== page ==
WHEN TO SEE YOUR DOCTOR
* You experience a loss of sensation or a feeling of numbness lasting more than a few minutes.
* If your arm simply doesn't work, treat it as a medical emergency.
* You've recently had an accident and your arm looks deformed or misshapen, or you hear a popping, clicking or grinding noise from the joints.
What Your Symptom Is Telling You
While the arm is generally designed to take a lot of abuse, certain parts are vulnerable to injury. Quite often, weakness in the upper arm results from a kind of internal squeeze play. At some point between the neck and fingertips, a nerve or blood vessel may be compressed, perhaps between the muscles of the neck and shoulder. Blood flow to the affected area may be slowed to a trickle, and the nerve endings of the arm may not be able to transmit signals to the brain at full strength, creating a sensation of numbness or weakness.
These nerve injuries go by many names—thoracic outlet syndrome (if the compression is somewhere between the shoulder and neck), ulnar nerve entrapment (specifically from the elbow down) and carpal tunnel syndrome (in the wrist and hand)—but they all have one thing in common. They involve the nerves (and sometimes the arteries) that run the length of the arm from the neck down.
Another compression injury, often overlooked, is an ulnar neuropathy, which can occur where the ulnar nerve that passes under the elbow—the so-called funny bone—is injured, causing numbness and tingling in the hand as well as pain in the elbow. People who lean on hard surfaces sometimes develop this problem. Bicyclists report a similar loss of feeling in their fingers. In this case, leaning on the handlebars with their hands puts undue pressure on the ulnar nerve, a hazard known as ulnar tunnel syndrome.
These injuries are usually triggered by repetitive motions of the arm over many weeks or months, says David Rempel, M.D., an assistant professor of medicine at the University of California, San Francisco, and a biomedical engineer specializing in work-related musculoskeletal disorders. For example, electricians, who use a constant twisting motion to turn screwdrivers and wire strippers, are vulnerable to injury in the tendons of the elbow.
All of these abused tendons, ligaments and muscles have a tendency to get good and angry. They puff up and crowd in on the nearby nerve. Although these injuries occur in the elbow, wrist and shoulder, they often cause a sensation of weakness in the forearm or upper arm, says Steven Bogard, lead physical therapist for the Mayo Clinic Hand Center in Rochester, Minnesota.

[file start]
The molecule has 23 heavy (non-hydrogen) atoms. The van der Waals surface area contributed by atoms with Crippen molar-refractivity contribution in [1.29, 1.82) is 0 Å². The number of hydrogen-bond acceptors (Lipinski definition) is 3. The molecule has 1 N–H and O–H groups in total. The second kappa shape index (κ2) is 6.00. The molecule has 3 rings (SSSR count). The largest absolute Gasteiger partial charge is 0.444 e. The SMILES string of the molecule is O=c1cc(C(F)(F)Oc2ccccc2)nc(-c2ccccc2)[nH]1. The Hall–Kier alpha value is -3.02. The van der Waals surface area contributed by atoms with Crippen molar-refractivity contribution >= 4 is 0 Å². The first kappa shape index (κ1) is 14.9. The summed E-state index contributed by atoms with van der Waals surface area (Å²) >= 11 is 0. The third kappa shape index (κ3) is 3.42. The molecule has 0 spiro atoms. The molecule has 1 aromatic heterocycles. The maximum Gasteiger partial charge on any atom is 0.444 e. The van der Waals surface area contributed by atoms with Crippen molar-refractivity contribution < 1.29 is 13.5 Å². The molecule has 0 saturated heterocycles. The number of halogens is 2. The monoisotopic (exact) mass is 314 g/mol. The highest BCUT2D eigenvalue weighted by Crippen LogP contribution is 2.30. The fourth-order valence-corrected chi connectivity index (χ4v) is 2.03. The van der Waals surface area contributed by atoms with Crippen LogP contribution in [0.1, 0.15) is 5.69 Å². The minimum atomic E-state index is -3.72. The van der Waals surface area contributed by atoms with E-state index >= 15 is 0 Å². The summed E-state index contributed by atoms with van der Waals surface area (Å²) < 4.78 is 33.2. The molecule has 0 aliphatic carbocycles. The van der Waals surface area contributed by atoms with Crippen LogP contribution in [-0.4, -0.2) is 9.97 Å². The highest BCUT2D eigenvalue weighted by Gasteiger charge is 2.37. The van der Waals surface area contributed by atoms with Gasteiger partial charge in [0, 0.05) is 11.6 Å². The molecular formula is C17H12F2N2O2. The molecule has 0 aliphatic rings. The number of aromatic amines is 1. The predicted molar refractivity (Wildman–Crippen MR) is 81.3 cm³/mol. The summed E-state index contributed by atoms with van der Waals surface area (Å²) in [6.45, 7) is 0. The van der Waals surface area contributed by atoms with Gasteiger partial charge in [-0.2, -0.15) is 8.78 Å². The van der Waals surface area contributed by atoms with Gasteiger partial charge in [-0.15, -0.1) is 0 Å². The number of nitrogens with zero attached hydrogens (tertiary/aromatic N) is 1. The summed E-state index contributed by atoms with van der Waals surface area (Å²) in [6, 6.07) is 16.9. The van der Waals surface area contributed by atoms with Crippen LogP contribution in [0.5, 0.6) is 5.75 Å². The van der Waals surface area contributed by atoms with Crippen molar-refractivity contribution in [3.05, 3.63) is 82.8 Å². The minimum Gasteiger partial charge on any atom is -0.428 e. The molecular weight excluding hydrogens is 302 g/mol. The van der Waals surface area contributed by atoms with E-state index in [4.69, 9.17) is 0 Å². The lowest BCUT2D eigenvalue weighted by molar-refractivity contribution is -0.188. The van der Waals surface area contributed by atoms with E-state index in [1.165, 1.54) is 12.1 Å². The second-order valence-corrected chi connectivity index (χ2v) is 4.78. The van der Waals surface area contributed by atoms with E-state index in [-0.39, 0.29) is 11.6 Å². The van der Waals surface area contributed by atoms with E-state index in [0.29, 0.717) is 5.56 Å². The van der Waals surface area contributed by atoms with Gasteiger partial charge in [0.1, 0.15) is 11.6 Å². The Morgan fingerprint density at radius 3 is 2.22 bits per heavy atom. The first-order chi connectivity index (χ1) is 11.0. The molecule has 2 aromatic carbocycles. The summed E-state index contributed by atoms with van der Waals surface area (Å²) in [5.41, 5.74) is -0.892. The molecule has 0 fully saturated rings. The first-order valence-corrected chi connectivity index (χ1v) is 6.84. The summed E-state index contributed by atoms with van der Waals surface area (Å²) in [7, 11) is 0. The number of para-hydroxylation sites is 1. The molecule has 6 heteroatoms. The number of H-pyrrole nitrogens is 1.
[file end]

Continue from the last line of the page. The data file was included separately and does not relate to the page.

The treatment depends on the diagnosis. Restoring strength to a bum arm can be as benign as rest and as serious as surgery. Here's what to do.
Call in the experts. "If there's a nerve entrapment, the first thing is to determine how severe it is," says Dr. Rempel. "Doctors send some people to surgery right away, especially if the symptoms are persistent. But we start with conservative management: Rest until the symptoms subside, use splints, and perhaps inject cortisone to reduce the inflammation."
Put it to the test. Your doctor may order a battery of electrodiagnostic tests to determine where the nerve is compromised; other tests may measure the arm's sensitivity to pressure or temperature. Your doctor may also assess your grip strength or have you move the affected joint or limb, to determine how weak it is.
Go back to school. You may benefit from some retraining by an occupational or physical therapist to teach you ways of performing your job—or your favorite sport—with less strain on your arm. For example, sitting lower on your bike seat and wearing padded gloves may prevent ulnar tunnel syndrome. Getting special padded armrests may relieve pressure on your elbows, preventing ulnar neuropathy. But the earlier the problem is treated, the better. These injuries are nothing to fool around with. In time, an injured nerve could become damaged beyond repair, causing permanent weakness. "Even if you were to attempt to correct it with surgery later on, the recovery is frequently limited," explains Dr. Rempel. "What doctors really prefer to do is keep the problem from becoming disabling."